Concentration of CO2 in the Atmosphere

Carbon Pricing – On the Agenda



By Ben Walsh

In July, NASA announced that the first six months of 2016 was the warmest half-year in history1; NOAA released data showing that June was the 14th consecutive hottest month on record2; and the Weather Channel reported that temperatures in the Middle East hit an all-time high – 129.2 degrees Fahrenheit3.

The signs that runaway global warming is upon us have never been clearer. Because of the warmest winter in Vermont history, ski areas opened late and closed early – leaving hundreds of Vermonters out of work. Algae blooms in Lake Champlain this summer closed beaches and endangered drinking water. And ticks have carried Lyme disease north with them – infecting thousands and driving up health care costs.

Despite these unmistakable indications of global warming, President Obama’s Clean Power Plan is tied up in court; the United States House of Representatives recently voted to oppose sensible solutions to reduce pollution; and the Republican Party nominated Donald Trump for President – a man who has repeatedly claimed that global warming is a “hoax.”

With national action to reduce greenhouse gas emissions largely stymied by a dysfunctional Congress and partisan legal challenges, it is essential that individual states act as the “laboratories of democracy” and design their own carbon pollution-reduction programs to address the threat of global warming.

What many politicians in Washington are missing – but many Vermonters understand – is that reducing carbon pollution will create jobs and strengthen the economy.

President Obama has called carbon pricing “the most elegant way to drive innovation and reduce carbon emissions.” And Republican Henry Paulson says, “A tax on carbon emissions will unleash a wave of innovation to develop technologies, lower the costs of clean energy and create jobs.”

Here in Vermont, there is growing support for putting a price on carbon pollution. By a margin of two to one (63% to 31%) Vermonters support the idea of a carbon pollution tax paired with cuts to other taxes and investments in clean energy4. More than 20,000 Vermonters have signed a petition calling for the next governor to lower taxes on income, employment and sales and put a gradually rising tax on carbon pollution.

One such proposal has been introduced by Energy Independent Vermont ( – a growing coalition of businesses, non-profits, academics, clergy and low-income advocates working to grow Vermont’s clean energy economy and ensure that all Vermonters are able to transition away from fossil fuels.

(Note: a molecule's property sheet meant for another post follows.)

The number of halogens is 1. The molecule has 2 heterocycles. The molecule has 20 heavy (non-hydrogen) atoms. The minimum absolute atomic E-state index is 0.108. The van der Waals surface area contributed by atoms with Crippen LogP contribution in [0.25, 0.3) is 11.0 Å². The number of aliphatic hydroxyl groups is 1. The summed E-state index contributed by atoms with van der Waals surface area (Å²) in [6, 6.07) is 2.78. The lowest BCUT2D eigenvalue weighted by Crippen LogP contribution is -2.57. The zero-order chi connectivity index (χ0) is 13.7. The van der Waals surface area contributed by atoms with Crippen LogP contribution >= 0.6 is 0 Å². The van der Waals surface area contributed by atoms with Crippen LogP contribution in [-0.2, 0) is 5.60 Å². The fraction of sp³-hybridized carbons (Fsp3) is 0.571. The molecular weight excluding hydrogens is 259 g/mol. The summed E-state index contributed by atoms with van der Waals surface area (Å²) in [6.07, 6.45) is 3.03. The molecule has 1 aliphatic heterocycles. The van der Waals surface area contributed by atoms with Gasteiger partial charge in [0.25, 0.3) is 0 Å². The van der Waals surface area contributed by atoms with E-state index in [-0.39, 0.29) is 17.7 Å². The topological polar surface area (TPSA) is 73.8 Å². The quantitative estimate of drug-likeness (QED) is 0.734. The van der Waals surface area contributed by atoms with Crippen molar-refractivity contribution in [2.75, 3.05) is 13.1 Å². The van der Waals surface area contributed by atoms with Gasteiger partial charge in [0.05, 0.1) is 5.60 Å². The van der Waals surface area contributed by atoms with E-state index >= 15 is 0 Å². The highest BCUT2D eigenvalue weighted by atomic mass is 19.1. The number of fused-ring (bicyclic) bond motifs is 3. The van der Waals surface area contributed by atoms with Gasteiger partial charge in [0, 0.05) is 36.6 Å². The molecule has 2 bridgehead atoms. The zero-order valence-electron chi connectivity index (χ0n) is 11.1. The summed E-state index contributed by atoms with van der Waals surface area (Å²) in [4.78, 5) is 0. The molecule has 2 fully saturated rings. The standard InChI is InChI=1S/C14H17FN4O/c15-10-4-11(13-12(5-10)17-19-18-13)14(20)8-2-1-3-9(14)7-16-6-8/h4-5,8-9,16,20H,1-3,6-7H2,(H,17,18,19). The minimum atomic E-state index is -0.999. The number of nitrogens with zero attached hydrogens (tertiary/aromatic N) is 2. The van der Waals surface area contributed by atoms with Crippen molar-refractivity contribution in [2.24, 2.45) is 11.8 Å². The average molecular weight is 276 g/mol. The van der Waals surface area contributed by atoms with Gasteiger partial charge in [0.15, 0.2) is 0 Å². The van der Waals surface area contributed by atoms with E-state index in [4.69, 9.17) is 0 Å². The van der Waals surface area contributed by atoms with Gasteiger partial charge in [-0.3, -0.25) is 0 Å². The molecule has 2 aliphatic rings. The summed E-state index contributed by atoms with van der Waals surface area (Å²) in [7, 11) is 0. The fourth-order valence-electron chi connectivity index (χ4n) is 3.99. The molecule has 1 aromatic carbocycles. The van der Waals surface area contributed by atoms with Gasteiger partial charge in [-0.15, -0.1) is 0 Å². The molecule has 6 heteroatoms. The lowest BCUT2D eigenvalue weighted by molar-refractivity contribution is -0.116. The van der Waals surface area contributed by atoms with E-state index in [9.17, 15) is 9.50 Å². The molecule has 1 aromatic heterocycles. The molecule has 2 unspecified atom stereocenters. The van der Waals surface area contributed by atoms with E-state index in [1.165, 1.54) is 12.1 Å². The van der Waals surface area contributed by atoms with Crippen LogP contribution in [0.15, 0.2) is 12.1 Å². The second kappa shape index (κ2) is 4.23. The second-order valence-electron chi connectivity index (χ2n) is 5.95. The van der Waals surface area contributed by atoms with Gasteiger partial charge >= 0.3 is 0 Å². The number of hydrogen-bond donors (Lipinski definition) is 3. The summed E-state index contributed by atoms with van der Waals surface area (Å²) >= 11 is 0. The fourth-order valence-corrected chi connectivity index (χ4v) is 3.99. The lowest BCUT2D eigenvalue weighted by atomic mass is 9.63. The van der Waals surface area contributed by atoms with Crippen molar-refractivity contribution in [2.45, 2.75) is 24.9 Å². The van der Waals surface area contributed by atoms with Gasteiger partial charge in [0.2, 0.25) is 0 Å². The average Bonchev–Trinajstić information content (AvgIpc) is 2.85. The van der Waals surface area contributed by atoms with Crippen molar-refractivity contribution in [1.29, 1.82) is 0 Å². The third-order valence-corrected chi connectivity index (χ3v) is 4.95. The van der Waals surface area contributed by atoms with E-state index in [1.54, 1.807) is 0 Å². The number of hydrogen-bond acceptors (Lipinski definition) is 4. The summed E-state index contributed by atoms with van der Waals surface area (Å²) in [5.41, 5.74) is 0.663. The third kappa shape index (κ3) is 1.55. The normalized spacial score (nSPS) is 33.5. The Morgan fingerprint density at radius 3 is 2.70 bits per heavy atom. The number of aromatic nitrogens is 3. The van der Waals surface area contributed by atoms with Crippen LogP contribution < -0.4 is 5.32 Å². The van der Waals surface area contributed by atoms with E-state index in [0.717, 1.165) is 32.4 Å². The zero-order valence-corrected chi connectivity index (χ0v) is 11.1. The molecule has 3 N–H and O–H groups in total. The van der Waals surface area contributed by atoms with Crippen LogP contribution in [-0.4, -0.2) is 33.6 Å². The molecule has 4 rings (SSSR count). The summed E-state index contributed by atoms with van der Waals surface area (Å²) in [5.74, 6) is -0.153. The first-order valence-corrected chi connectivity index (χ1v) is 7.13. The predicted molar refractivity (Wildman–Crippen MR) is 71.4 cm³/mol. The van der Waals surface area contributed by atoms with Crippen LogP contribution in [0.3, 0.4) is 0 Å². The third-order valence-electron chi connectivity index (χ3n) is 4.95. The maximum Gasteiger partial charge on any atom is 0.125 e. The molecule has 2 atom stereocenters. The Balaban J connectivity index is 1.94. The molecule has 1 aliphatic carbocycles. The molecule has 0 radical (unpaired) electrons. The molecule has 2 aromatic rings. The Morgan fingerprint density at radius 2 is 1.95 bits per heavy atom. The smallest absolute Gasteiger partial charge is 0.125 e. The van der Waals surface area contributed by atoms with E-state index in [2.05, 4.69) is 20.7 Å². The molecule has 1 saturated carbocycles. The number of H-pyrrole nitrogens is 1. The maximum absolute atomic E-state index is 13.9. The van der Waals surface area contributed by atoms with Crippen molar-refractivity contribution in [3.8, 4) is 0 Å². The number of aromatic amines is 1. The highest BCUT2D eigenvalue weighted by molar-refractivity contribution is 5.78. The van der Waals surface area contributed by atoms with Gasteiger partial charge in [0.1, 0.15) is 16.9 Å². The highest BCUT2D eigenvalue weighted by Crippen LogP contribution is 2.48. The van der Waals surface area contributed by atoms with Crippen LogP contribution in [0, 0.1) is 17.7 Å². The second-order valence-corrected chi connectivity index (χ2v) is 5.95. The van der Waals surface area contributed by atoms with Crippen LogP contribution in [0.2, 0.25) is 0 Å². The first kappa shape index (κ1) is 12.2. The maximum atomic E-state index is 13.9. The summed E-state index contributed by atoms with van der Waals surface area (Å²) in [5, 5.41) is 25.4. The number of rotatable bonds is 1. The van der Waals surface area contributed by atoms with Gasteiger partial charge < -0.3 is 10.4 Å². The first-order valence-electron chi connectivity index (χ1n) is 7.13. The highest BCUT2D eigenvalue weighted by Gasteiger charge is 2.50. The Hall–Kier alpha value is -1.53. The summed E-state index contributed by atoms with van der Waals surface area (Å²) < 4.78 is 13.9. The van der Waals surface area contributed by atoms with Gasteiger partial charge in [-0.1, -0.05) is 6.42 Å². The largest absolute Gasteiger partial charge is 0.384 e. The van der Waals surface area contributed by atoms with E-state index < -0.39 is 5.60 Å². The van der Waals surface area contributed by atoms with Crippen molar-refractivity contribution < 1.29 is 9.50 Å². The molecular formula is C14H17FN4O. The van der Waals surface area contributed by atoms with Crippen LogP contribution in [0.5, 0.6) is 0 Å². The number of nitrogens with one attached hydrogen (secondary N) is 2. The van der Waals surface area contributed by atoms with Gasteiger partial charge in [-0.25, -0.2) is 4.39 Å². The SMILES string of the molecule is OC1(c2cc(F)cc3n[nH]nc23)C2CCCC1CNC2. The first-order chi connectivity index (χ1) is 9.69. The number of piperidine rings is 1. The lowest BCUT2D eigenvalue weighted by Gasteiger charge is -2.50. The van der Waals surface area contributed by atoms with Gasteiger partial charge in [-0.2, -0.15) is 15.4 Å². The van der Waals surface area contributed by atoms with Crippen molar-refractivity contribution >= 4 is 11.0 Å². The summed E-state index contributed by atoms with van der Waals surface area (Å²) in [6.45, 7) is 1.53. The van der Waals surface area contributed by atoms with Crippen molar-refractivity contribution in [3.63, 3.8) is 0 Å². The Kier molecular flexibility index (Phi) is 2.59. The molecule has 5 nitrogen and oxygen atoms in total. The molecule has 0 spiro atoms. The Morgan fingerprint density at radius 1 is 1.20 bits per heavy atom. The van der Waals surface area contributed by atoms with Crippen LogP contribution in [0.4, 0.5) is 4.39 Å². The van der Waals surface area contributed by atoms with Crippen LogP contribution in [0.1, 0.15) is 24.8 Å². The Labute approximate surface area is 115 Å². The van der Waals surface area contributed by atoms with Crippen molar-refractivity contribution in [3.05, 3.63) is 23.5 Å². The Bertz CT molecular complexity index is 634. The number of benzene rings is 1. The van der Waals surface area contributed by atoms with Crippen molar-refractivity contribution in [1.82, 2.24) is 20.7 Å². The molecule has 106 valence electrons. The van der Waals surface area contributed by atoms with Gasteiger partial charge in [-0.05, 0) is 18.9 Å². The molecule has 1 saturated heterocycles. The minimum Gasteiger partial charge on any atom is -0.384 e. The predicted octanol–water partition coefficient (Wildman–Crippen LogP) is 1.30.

An independent analysis5 of the Energy Independent Vermont proposal shows it would:

  • Create two thousand new Vermont jobs by spurring the transition to cleaner, local sources of energy and keeping energy dollars local;

  • Strengthen the economy by increasing gross state product by $100 million and real disposable income by $150 million; and

  • Cut carbon dioxide emissions by 30% or more over the course of 25 years as Vermonters switch from heating fuel and gasoline to less-polluting alternatives like solar powered heat pumps and electric vehicles.

Curbing global warming is not a physics problem; it is a political problem. It is a market failure that largely excuses fossil fuel companies from paying the true cost of the pollution their products cause. Correcting that market failure requires political will – and that is what is missing.

But there is hope on the horizon.

In the year ahead, Vermont will swear in a new governor, lieutenant governor, Speaker of the House and Senate President Pro Tempore. There has not been this level of turnover in Vermont leadership since the late 1960s. With new leadership comes the opportunity for a fresh take on a persistent problem: the alleged conflict between bold environmental action and healthy economic development.

Vermonters want clean air, clean water and a healthful climate. We also want jobs and economic opportunity. For years, however, too many politicians have told us we have to choose between a strong economy and a healthy environment. Nothing could be further from the truth.

There is a simple, effective, bipartisan solution to promote both. By re-aligning our tax systems with our values we can create good-paying jobs, reduce pollution and save money.


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